Further concerns over the new Hungarian constitution

Yesterday I mentioned two negative reactions: one from the secretary-general of the United Nations and the other from the undersecretary of the German ministry of foreign affairs. Today we learned about another organization that might raise serious objections to the new Hungarian constitution: the European Parliament.

Yesterday József Szájer, who is touted as the most knowledgeable and best prepared of the Fidesz politicians in the European Parliament, decided to do some explaining in the EU’s parliamentary committee on constitutional matters. He hoped to persuade the members of the committee that the new Hungarian constitution is “the constitution of the twenty-first century and the embodiment of a new way of thinking.” His conclusion was that the other European countries could actually learn from the Hungarians and perhaps they should adjust their constitutions to the requirements of the new century. A rather ambitious undertaking, I would say.

Szájer’s pet project is the voting rights of children. When he first came up with this bizarre idea I pretty well decided that Szájer cannot be the leading light of the European Parliament as Fidesz wants us to believe. No serious expert on electoral or constitutional law could take such an outlandish idea seriously. Thus, it is unlikely that Szájer’s role in Brussels is as weighty as his fellow Fidesz politicians try to make it out to be. This first impression is reinforced now that I hear that Szájer is still trying “to introduce a discussion about the voting rights of minors” within the walls of the European Parliament.

If the discussion in the constitutional committee is any indication, Szájer will not have much of a chance to introduce his grand ideas on the subject. Most of those present had serious reservations about the constitution itself. The criticism centered on the very process of creating the new constitution. After all, a constitution must reflect the will of the majority while the new Hungarian constitution is clearly the work of one party and reflects the worldview of a decided minority. This is especially true about the religious undertones in the constitution. Hungarians, by and large, are an irreligious lot. Apparently, Hungary is second only to the free-thinking Czech Republic in this respect. Yet the constitution is written in a way that would befit a country of deep religious convictions, like Poland or Ireland. Moreover, the religiosity discernible in the new constitution is slanted toward the Catholic Church when Hungary is a religiously divided country with a large Protestant minority (about 30% of the population) and a sizable Jewish community.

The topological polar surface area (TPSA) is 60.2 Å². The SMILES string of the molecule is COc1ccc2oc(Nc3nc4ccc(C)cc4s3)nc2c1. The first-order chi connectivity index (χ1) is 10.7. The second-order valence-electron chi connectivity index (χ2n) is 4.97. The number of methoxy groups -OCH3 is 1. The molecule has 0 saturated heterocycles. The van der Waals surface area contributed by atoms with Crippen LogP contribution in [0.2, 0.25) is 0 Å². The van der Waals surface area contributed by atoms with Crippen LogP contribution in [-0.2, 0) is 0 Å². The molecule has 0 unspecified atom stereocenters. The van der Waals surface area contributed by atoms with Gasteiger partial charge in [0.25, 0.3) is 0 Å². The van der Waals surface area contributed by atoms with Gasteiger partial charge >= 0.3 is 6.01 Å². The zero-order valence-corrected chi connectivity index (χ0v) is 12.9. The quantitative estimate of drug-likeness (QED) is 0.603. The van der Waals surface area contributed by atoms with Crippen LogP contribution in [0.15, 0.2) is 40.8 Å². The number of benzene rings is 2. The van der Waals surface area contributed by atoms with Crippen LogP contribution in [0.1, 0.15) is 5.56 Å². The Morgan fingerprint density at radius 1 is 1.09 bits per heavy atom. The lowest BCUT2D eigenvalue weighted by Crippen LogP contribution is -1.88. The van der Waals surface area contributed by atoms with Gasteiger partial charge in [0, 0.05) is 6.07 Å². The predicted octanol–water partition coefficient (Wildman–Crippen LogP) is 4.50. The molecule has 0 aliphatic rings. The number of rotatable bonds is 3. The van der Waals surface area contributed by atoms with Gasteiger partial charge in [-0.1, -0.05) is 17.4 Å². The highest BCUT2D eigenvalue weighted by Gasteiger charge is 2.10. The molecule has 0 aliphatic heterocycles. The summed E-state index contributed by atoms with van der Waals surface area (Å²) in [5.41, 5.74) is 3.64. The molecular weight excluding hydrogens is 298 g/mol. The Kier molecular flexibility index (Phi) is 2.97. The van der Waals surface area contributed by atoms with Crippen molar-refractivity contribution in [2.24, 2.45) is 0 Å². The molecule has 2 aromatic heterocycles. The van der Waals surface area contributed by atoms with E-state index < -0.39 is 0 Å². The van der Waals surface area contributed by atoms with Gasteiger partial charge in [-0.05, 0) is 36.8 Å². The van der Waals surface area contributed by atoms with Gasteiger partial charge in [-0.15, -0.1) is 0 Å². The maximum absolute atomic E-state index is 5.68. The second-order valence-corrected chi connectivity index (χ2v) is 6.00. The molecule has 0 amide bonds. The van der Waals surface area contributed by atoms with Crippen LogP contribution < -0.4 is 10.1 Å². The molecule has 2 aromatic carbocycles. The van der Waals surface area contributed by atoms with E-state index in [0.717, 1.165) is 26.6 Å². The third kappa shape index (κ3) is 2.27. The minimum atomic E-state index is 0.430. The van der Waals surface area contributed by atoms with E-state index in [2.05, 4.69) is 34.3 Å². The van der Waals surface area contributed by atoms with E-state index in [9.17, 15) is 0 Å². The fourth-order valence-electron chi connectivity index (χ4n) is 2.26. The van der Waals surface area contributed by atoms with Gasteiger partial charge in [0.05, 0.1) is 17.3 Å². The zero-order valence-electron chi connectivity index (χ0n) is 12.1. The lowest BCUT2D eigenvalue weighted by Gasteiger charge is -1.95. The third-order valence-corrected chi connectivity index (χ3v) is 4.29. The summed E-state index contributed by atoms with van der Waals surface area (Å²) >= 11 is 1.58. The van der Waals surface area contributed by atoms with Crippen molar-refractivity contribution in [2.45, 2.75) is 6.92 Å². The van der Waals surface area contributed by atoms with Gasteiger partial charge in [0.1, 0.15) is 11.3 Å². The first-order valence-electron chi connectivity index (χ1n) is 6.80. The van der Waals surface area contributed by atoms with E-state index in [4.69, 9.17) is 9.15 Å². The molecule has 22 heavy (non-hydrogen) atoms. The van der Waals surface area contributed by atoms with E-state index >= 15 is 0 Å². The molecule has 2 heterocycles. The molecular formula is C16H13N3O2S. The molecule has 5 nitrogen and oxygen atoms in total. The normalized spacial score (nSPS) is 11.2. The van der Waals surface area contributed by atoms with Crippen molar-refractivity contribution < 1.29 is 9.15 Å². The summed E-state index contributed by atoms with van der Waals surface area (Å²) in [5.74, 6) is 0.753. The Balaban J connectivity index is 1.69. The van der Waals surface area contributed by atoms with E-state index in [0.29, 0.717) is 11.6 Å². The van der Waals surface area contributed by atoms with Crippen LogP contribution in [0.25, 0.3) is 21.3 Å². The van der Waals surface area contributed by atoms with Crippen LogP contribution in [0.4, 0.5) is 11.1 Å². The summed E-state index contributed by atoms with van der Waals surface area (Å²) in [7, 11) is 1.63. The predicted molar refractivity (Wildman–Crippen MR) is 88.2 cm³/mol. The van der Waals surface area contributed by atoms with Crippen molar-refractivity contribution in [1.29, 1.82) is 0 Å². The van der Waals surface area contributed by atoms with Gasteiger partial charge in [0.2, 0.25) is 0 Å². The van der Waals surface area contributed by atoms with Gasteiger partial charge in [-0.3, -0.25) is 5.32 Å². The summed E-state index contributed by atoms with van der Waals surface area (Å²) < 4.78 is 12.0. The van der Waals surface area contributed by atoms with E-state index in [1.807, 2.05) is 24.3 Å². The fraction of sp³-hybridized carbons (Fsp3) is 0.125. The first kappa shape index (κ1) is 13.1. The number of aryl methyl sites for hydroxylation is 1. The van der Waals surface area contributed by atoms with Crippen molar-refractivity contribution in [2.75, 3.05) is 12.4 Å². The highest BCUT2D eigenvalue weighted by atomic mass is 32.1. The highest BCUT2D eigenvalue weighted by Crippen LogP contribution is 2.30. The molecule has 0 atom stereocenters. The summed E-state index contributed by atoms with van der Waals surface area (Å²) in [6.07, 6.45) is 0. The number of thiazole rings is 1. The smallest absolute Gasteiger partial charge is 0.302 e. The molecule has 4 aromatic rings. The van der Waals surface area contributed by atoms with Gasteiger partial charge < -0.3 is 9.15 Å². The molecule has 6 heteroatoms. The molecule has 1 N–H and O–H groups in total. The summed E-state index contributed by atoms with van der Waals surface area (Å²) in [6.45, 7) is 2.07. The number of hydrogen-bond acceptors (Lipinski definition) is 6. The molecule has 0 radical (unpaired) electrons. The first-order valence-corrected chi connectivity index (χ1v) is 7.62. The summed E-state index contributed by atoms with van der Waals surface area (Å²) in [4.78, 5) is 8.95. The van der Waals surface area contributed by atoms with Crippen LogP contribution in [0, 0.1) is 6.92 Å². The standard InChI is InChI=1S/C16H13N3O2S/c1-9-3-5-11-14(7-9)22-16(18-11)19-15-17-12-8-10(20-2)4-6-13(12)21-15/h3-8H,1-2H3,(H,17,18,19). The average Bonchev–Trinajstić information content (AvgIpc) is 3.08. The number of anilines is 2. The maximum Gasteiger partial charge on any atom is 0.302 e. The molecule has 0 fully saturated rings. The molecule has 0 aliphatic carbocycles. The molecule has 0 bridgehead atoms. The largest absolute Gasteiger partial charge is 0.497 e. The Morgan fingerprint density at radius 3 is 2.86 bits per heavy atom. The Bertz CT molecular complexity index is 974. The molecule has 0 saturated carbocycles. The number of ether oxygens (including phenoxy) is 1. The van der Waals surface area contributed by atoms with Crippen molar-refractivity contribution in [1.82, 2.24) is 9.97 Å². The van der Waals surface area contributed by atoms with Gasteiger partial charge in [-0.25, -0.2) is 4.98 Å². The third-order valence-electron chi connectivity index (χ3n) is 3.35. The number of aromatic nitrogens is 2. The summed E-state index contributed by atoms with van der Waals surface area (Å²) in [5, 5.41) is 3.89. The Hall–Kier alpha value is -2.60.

All and all, according to Zita Gurmai (MSZP), the deputy chairman of the committee, out of ten members of the committee eight had serious reservations about the constitution. Even the two members, belonging to the same European People’s Party as Fidesz, who were supposed to defend the new Hungarian constitution expressed some misgivings.

Just to show how unprepared József Szájer was, here is an example. To one of the criticisms about the constitutional court he answered indignantly that even the Belgians were complaining about the restrictions imposed on the Hungarian constitutional court when Belgium doesn’t even have such a court. At this point the former Belgian prime minister, Guy Verhofstadt, tersely answered: “The speaker is mistaken.” And indeed, ever since 1980 Belgium has had a constitutional court. The star of the Fidesz delegation to Brussels needs a fact checker.